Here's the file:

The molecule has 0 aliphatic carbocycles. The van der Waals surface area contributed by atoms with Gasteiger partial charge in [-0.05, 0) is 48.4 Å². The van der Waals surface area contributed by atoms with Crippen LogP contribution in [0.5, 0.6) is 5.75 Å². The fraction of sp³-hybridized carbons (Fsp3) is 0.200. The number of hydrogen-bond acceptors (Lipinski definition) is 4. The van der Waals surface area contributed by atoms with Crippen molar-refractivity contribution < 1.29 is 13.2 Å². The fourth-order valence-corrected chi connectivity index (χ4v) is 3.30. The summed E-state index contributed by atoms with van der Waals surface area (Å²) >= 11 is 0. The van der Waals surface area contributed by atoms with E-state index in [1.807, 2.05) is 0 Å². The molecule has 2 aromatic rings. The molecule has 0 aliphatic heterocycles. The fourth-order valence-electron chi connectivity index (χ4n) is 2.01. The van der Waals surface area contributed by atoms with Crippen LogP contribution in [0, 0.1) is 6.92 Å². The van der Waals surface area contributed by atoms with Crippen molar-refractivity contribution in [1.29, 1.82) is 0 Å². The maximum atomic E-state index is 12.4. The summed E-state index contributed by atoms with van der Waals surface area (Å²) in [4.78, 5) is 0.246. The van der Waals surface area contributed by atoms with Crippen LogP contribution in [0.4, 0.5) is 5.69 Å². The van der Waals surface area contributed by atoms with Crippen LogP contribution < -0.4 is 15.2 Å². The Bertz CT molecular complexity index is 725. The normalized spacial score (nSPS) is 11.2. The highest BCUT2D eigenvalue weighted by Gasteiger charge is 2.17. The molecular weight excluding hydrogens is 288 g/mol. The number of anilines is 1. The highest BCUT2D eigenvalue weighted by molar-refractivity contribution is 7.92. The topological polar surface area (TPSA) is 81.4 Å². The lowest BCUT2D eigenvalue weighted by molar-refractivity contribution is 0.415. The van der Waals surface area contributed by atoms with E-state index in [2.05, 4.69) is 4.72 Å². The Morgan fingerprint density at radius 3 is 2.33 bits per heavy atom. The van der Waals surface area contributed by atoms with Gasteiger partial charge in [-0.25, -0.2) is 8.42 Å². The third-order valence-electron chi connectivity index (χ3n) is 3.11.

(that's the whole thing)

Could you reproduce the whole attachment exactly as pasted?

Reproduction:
The molecule has 0 aliphatic carbocycles. The van der Waals surface area contributed by atoms with Gasteiger partial charge in [-0.05, 0) is 48.4 Å². The van der Waals surface area contributed by atoms with Crippen LogP contribution in [0.5, 0.6) is 5.75 Å². The fraction of sp³-hybridized carbons (Fsp3) is 0.200. The number of hydrogen-bond acceptors (Lipinski definition) is 4. The van der Waals surface area contributed by atoms with Crippen molar-refractivity contribution < 1.29 is 13.2 Å². The fourth-order valence-corrected chi connectivity index (χ4v) is 3.30. The summed E-state index contributed by atoms with van der Waals surface area (Å²) >= 11 is 0. The van der Waals surface area contributed by atoms with E-state index in [1.807, 2.05) is 0 Å². The molecule has 2 aromatic rings. The molecule has 0 aliphatic heterocycles. The fourth-order valence-electron chi connectivity index (χ4n) is 2.01. The van der Waals surface area contributed by atoms with Crippen LogP contribution in [0, 0.1) is 6.92 Å². The van der Waals surface area contributed by atoms with Crippen molar-refractivity contribution in [1.29, 1.82) is 0 Å². The maximum atomic E-state index is 12.4. The summed E-state index contributed by atoms with van der Waals surface area (Å²) in [4.78, 5) is 0.246. The van der Waals surface area contributed by atoms with Crippen LogP contribution in [0.4, 0.5) is 5.69 Å². The van der Waals surface area contributed by atoms with Crippen LogP contribution < -0.4 is 15.2 Å². The Bertz CT molecular complexity index is 725. The normalized spacial score (nSPS) is 11.2. The highest BCUT2D eigenvalue weighted by Gasteiger charge is 2.17. The molecular weight excluding hydrogens is 288 g/mol. The number of anilines is 1. The highest BCUT2D eigenvalue weighted by molar-refractivity contribution is 7.92. The topological polar surface area (TPSA) is 81.4 Å². The lowest BCUT2D eigenvalue weighted by molar-refractivity contribution is 0.415. The van der Waals surface area contributed by atoms with E-state index in [2.05, 4.69) is 4.72 Å². The Morgan fingerprint density at radius 3 is 2.33 bits per heavy atom. The van der Waals surface area contributed by atoms with Gasteiger partial charge in [-0.25, -0.2) is 8.42 Å². The third-order valence-electron chi connectivity index (χ3n) is 3.11.